How the Fed rate rise will work. If the US Fed is to lift rates this week, here’s how it will probably do it (give or take a few different words). The key indicator is the Federal Funds Rate, which is the interest rate at which depository institutions lend balances to each other on the US overnight market. The Fed’s Open Market Committee establishes the target rate for trading in the federal funds market. It has had a current target range of 0% – 0.25% since late 2008. The actual market rate was 0.14% last Friday. The Fed will probably change the target range by dropping reference to 0%, leaving the target rate as 0.25%. Market rates sit above the rate, so they will rise to between 0.30% and 0.40% (the market bounces around a bit). — Glenn Dyer

Joining the vampire squid. Rupert Murdoch, sons Lachlan and James and the management of News Corp have thrown their lot in with the big end of Wall Street by jumping into bed with Goldman Sachs, JPMorgan, Morgan Stanley and other banks in supplying news to Symphony, the messaging system aimed at Bloomberg. News will sell the Dow Jones news service to Symphony, which has been started in the wake of the “hacking” scandal at Bloomberg back in 2013. Then it emerged that Bloomberg reporters had been spying on bankers and others using the chat service on their Bloomberg terminals, monitoring when they had last logged on to the service and tracking them on that basis. Bloomberg is owned by Michael Bloomberg, the former mayor of New York and the man last month Rupert Murdoch urged to run for president in 2016. At the same time, Bloomberg has a  revamp of its news service under the new editor in chief, John Micklethwait, the former editor of The Economist. — Glenn Dyer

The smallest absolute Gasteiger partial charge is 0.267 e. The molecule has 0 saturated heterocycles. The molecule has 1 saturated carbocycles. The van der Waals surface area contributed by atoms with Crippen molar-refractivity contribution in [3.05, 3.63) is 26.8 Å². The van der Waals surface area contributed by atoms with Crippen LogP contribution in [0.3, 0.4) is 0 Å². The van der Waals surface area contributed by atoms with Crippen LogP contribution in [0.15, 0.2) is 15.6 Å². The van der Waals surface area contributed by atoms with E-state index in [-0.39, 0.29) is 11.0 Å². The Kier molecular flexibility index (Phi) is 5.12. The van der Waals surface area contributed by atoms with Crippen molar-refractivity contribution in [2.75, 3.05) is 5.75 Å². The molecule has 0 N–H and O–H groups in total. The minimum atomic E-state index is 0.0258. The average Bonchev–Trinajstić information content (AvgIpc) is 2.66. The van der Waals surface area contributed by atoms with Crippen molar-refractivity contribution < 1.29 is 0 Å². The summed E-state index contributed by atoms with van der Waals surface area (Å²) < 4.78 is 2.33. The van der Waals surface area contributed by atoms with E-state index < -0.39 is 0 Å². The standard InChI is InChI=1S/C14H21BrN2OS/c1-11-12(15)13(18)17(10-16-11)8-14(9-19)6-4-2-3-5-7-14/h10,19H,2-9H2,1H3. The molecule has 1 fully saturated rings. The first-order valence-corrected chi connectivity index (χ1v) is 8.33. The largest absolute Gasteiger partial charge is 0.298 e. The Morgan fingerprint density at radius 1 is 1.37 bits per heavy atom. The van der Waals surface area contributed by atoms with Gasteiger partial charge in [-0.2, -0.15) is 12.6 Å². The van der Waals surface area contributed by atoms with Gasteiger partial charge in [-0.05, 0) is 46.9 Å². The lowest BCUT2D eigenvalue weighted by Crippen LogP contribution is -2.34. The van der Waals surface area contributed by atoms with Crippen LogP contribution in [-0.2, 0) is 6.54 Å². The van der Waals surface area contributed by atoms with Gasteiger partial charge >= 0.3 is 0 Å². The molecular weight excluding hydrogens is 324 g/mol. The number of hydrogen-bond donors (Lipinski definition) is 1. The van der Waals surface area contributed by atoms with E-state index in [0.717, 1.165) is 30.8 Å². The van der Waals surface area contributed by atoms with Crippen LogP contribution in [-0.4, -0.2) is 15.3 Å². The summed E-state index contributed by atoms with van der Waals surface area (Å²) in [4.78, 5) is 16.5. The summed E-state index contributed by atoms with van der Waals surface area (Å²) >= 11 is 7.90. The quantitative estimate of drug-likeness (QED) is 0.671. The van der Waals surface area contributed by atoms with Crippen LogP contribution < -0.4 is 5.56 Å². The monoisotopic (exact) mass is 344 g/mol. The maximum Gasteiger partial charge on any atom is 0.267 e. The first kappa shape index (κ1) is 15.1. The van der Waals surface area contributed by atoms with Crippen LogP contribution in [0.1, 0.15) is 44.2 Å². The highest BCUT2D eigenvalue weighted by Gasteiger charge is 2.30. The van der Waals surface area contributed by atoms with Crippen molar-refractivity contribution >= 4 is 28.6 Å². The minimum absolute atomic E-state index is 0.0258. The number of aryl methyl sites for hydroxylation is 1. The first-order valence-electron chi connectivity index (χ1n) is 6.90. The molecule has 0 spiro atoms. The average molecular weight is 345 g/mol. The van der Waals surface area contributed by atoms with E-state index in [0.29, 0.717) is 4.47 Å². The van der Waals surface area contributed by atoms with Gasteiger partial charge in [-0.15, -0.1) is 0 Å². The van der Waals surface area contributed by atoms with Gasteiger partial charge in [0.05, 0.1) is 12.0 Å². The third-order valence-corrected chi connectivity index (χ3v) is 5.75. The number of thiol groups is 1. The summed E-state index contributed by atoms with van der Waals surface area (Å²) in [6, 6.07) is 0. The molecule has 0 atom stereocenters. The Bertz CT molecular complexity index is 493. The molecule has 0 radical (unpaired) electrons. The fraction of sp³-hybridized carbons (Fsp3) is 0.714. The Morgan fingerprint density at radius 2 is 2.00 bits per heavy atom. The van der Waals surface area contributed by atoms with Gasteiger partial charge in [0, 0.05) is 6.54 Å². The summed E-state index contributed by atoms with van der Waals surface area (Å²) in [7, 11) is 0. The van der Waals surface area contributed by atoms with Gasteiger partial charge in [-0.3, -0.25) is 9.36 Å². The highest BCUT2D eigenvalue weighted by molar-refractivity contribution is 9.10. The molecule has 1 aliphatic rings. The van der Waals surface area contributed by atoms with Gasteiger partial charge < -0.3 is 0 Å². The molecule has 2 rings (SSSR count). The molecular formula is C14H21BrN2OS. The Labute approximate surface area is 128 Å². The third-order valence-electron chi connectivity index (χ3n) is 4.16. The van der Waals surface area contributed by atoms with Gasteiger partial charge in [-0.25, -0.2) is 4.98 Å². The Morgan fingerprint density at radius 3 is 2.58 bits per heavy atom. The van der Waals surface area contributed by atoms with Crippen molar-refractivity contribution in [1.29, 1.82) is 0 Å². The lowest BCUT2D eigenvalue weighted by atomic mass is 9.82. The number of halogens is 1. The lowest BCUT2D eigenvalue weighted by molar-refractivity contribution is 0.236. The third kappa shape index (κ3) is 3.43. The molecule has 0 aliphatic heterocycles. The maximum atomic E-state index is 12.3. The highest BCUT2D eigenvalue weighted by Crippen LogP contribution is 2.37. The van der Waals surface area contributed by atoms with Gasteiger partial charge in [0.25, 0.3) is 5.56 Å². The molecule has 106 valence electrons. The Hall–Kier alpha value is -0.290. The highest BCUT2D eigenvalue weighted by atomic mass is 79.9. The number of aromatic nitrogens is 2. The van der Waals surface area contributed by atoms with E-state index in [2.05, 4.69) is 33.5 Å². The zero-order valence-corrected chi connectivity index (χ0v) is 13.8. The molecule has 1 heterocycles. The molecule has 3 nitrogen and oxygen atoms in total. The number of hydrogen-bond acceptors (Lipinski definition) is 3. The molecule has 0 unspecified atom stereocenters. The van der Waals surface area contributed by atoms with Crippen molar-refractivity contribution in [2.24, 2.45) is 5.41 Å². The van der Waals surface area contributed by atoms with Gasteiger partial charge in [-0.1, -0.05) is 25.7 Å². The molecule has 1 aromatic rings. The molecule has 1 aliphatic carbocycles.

Camera, action, loss? Macquarie Group yesterday revealed a big profit upgrade for the six months to September 30, upgrading the late July upgrade. And it believes it will top the 20-14-15’s $1.6 billion full year profit. But that doesn’t mean everything is hunky dory. In July the smallish US film studio Relativity Media went bust, owing US$1.2 billion, with only US$560 million in reported assets. One of the creditors to Relativity (along with a fleet of hedge funds and other fringe financiers) is Macquarie Investments. Media reports late last week confirmed earlier stories that Macquarie is owed nearly US$32.9 million by the failed film group for a number of financing deals of films. Deadline.com reported at the weekend that Macquarie’s debts are The Woman In Black 2: Angel Of Death ($19.1 million), The Lazarus Effect ($10.6 million) and Beyond The Lights ($3.2 million). As part of the loan agreements, it has an interest in the films’ domestic distribution pacts. They include Relativity’s internet transmission deal with Netflix, one with Murdoch’s Fox to handle home video, and digital video distribution with Apple. A creditor group, known as Stalking Horse Bidders, has offered US$250 million for Relativity. Macquarie wants that process slowed because it feels it’s going too quickly (and Macquarie’s money might vanish as well). — Glenn Dyer

But Village cashes up. And in separate news, Village Roadshow Entertainment Group has completed a US$480 million recapitalisation, including US$325 million of new capital from a consortium of worldwide investors, keying a renewal of its US$750 million film production facility that finances its library of 85 movies co-produced with the likes of Warner Bros, Sony Picture and other distributors. Village Roadshow co-financed and produced seven films last year and 2015 and have reportedly been  looking to lift that number in the new deal. Village Roadshow Entertainment had previously brought in new capital in 2012 when it struck a debt and equity deal for US$275 million with Trinity Opportunities Limited. The new funding now includes US$325 million of new capital from a consortium of worldwide investors (including Vine Alternative Investments, Falcon Investment Advisors, and Village Roadshow Limited, the listed Australian arm of the Kirby family’s empire which owns around 47% of the entertainment company. Falcon and Trinity Opportunities also own stakes in the group). — Glenn Dyer

Peter Fray

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